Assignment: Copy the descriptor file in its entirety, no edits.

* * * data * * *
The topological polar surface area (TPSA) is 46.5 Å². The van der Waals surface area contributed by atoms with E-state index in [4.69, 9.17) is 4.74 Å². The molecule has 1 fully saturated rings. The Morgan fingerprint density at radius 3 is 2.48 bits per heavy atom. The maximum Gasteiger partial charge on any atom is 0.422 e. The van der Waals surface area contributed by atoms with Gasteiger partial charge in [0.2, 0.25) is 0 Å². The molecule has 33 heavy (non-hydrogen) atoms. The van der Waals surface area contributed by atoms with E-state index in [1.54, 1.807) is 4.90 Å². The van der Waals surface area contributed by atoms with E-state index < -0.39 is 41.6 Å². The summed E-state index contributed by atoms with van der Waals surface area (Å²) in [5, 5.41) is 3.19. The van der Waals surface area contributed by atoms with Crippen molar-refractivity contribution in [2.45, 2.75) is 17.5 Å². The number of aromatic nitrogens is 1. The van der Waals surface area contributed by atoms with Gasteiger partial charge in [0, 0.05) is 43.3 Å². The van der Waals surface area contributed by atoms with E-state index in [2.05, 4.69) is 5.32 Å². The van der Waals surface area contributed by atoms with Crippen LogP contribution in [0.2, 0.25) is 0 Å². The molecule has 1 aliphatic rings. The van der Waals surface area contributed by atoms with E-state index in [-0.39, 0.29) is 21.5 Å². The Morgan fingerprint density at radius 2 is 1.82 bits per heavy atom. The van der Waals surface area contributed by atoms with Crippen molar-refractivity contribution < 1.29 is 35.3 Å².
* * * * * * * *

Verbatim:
The topological polar surface area (TPSA) is 46.5 Å². The van der Waals surface area contributed by atoms with E-state index in [4.69, 9.17) is 4.74 Å². The molecule has 1 fully saturated rings. The Morgan fingerprint density at radius 3 is 2.48 bits per heavy atom. The maximum Gasteiger partial charge on any atom is 0.422 e. The van der Waals surface area contributed by atoms with Gasteiger partial charge in [0.2, 0.25) is 0 Å². The molecule has 33 heavy (non-hydrogen) atoms. The van der Waals surface area contributed by atoms with E-state index in [1.54, 1.807) is 4.90 Å². The van der Waals surface area contributed by atoms with E-state index < -0.39 is 41.6 Å². The summed E-state index contributed by atoms with van der Waals surface area (Å²) in [5, 5.41) is 3.19. The van der Waals surface area contributed by atoms with Crippen molar-refractivity contribution in [2.45, 2.75) is 17.5 Å². The number of aromatic nitrogens is 1. The van der Waals surface area contributed by atoms with Gasteiger partial charge in [0, 0.05) is 43.3 Å². The van der Waals surface area contributed by atoms with E-state index in [2.05, 4.69) is 5.32 Å². The van der Waals surface area contributed by atoms with Crippen LogP contribution in [0.2, 0.25) is 0 Å². The molecule has 1 aliphatic rings. The van der Waals surface area contributed by atoms with E-state index in [-0.39, 0.29) is 21.5 Å². The Morgan fingerprint density at radius 2 is 1.82 bits per heavy atom. The van der Waals surface area contributed by atoms with Crippen molar-refractivity contribution < 1.29 is 35.3 Å².